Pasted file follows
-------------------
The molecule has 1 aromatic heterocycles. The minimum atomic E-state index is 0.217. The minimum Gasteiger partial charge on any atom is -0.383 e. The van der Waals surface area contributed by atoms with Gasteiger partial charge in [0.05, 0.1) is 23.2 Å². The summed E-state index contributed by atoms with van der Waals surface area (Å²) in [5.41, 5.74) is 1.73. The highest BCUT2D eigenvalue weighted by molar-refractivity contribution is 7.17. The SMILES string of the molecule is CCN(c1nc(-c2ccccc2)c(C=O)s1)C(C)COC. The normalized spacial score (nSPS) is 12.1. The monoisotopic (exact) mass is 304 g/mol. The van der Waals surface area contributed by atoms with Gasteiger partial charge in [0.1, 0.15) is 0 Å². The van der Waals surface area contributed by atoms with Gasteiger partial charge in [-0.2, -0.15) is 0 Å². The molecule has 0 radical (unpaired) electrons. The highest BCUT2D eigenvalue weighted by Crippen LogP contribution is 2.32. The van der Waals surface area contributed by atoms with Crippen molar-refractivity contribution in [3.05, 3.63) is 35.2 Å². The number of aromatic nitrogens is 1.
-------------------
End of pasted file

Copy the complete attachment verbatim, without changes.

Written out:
The molecule has 1 aromatic heterocycles. The minimum atomic E-state index is 0.217. The minimum Gasteiger partial charge on any atom is -0.383 e. The van der Waals surface area contributed by atoms with Gasteiger partial charge in [0.05, 0.1) is 23.2 Å². The summed E-state index contributed by atoms with van der Waals surface area (Å²) in [5.41, 5.74) is 1.73. The highest BCUT2D eigenvalue weighted by molar-refractivity contribution is 7.17. The SMILES string of the molecule is CCN(c1nc(-c2ccccc2)c(C=O)s1)C(C)COC. The normalized spacial score (nSPS) is 12.1. The monoisotopic (exact) mass is 304 g/mol. The van der Waals surface area contributed by atoms with Gasteiger partial charge in [0.1, 0.15) is 0 Å². The van der Waals surface area contributed by atoms with Gasteiger partial charge in [-0.2, -0.15) is 0 Å². The molecule has 0 radical (unpaired) electrons. The highest BCUT2D eigenvalue weighted by Crippen LogP contribution is 2.32. The van der Waals surface area contributed by atoms with Crippen molar-refractivity contribution in [3.05, 3.63) is 35.2 Å². The number of aromatic nitrogens is 1.